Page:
Low carbohydrate diet lowers risk of MetS, remnant cholesterol in prostate cancer
A low carbohydrate diet (LCD) may substantially reduce the risk of metabolic syndrome (MetS) and remnant cholesterol in patients with prostate cancer, a recent study has shown.
In addition, LCD significantly reduces the estimated risk of cardiovascular disease (CVD) using body mass index (BMI). By comparison, no difference is seen in estimated CVD risk using lipids.
A team of investigators analysed pooled data from two randomized trials testing LCD vs control on preventing insulin resistance after starting hormone therapy (CAPS1) and slowing prostate cancer growth in recurrent cases after a failed primary treatment (CAPS2). Both trials included a usual care control vs LCD intervention in which patients were instructed to limit carbohydrate intake to ≤20 gm/day and, in CAPS1, to walk for ≥30 minutes/day for ≥5 days/week.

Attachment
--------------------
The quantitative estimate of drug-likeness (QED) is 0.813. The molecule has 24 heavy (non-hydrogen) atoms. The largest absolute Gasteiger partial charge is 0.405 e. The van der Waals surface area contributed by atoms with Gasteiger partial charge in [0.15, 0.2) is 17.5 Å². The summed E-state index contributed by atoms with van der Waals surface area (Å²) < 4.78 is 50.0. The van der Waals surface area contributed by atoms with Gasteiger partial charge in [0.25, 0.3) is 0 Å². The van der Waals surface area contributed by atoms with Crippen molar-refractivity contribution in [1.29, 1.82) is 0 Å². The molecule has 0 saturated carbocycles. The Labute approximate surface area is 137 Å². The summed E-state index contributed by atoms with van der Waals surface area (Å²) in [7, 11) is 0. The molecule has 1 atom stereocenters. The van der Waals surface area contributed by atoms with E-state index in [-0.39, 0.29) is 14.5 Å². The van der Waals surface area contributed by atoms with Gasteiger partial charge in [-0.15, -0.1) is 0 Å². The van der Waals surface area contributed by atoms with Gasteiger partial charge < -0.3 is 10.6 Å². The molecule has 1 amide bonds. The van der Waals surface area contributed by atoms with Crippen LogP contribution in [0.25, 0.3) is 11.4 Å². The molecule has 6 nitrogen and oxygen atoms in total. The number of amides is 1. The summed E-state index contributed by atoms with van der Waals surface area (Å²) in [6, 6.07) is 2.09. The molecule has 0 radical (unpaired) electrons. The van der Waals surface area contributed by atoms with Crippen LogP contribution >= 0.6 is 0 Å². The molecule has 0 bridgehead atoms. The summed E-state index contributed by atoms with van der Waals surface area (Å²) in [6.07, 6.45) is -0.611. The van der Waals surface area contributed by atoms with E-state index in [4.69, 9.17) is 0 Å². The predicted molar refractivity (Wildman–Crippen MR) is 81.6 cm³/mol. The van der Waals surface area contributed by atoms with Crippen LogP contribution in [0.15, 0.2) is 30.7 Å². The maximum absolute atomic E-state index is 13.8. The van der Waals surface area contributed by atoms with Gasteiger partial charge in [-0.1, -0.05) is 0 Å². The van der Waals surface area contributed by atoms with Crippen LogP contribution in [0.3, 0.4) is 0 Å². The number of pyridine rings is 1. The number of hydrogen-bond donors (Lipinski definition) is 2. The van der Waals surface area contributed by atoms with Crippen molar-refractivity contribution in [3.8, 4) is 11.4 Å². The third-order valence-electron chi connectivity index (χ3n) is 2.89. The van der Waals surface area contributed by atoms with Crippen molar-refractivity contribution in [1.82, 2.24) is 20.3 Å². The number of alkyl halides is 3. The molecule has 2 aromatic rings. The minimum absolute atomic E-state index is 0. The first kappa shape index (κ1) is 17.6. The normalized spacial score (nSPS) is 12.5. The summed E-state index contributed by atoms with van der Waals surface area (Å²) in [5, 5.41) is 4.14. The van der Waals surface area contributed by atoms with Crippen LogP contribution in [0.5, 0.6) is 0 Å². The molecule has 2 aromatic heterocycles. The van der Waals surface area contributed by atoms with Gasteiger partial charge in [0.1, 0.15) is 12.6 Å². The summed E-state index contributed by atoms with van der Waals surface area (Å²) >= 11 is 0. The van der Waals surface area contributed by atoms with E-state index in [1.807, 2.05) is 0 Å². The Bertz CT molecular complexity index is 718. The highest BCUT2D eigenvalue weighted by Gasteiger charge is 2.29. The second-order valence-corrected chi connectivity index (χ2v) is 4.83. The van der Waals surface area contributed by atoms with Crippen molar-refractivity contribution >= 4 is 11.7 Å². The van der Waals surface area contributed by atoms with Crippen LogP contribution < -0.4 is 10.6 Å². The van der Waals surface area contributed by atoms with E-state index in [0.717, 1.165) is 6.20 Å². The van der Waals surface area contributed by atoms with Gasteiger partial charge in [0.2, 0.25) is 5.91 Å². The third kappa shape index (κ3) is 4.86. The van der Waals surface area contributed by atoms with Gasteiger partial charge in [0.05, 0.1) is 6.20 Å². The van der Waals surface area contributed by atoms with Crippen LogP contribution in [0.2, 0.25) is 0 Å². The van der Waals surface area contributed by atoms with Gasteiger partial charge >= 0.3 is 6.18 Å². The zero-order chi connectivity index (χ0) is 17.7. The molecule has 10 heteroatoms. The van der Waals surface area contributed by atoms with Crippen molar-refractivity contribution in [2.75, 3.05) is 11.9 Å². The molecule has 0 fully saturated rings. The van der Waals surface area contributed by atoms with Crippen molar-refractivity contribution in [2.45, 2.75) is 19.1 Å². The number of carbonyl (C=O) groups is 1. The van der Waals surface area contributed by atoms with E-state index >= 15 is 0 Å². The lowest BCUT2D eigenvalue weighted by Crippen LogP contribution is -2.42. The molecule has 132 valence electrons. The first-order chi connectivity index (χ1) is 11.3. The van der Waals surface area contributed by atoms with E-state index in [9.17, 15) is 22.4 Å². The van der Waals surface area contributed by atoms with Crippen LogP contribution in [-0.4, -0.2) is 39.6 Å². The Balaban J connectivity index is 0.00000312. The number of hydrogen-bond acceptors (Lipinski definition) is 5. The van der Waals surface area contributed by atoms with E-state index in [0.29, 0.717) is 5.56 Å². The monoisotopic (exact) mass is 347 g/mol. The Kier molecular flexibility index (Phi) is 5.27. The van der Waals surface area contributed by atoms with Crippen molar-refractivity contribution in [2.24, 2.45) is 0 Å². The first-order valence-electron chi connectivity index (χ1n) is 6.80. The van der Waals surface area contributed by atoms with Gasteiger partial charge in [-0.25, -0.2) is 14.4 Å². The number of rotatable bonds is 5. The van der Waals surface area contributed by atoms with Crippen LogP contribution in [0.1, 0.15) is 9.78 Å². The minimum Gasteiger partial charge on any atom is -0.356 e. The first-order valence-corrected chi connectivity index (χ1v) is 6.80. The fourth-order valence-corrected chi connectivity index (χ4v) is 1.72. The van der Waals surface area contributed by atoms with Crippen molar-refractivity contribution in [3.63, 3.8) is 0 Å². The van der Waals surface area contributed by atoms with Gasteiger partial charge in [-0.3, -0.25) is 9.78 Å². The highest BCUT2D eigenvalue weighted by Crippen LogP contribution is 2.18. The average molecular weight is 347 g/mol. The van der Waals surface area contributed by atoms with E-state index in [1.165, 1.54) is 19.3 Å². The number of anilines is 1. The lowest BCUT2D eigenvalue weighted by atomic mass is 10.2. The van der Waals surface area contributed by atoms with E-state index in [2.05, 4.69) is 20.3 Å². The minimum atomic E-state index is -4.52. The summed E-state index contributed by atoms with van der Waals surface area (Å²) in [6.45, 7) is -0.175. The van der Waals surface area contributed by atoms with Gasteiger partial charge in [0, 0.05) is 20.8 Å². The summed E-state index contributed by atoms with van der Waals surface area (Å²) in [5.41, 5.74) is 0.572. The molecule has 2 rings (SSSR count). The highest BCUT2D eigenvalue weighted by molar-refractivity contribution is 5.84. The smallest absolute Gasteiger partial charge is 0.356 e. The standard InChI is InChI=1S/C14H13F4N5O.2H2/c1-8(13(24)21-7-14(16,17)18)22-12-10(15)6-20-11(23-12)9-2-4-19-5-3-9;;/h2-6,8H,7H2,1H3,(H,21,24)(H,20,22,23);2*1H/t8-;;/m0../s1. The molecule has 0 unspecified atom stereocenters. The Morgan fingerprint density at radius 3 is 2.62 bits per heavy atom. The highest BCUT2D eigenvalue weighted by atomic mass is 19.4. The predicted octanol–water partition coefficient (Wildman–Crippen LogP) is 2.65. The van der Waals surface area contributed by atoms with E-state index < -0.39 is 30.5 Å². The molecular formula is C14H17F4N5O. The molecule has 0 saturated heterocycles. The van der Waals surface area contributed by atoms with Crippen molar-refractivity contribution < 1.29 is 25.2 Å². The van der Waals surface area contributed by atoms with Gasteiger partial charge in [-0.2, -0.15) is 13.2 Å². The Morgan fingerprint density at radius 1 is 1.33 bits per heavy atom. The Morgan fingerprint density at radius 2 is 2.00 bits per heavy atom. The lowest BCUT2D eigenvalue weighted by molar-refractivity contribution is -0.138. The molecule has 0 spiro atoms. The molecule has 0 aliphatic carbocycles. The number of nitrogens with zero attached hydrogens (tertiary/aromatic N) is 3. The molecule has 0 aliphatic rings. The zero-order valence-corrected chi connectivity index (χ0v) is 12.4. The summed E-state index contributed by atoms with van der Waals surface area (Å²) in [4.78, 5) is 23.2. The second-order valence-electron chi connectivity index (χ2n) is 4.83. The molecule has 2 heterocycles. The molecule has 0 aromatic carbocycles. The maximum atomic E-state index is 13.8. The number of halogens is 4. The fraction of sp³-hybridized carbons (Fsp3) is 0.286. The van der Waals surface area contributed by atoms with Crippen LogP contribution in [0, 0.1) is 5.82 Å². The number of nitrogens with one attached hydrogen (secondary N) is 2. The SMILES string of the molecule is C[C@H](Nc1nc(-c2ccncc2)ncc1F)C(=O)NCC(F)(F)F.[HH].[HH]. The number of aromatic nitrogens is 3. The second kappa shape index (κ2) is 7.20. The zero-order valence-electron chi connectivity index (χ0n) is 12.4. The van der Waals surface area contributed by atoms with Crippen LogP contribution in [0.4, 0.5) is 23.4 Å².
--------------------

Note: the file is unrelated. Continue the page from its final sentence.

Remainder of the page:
Mixed models adjusting for trial were used to compare MetS components (ie, hypertension, high triglycerides, low high-density lipoprotein cholesterol, central obesity, and diabetes), 10-year CVD risk estimated using the Framingham Score with either BMI or lipids, and remnant cholesterol.
LCD resulted in a significantly reduced risk of MetS (p=0.004) and remnant cholesterol (p<0.001). It also led to a markedly lower estimated risk of CVD using BMI (p=0.002), with no difference in estimated CVD risk using lipids (p=0.14).
However, the study was limited by its small sample size, short follow-up, and the inability to distinguish effects of carbohydrate restriction and weight loss.
“Long-term studies are needed to confirm this finding,” the investigators said.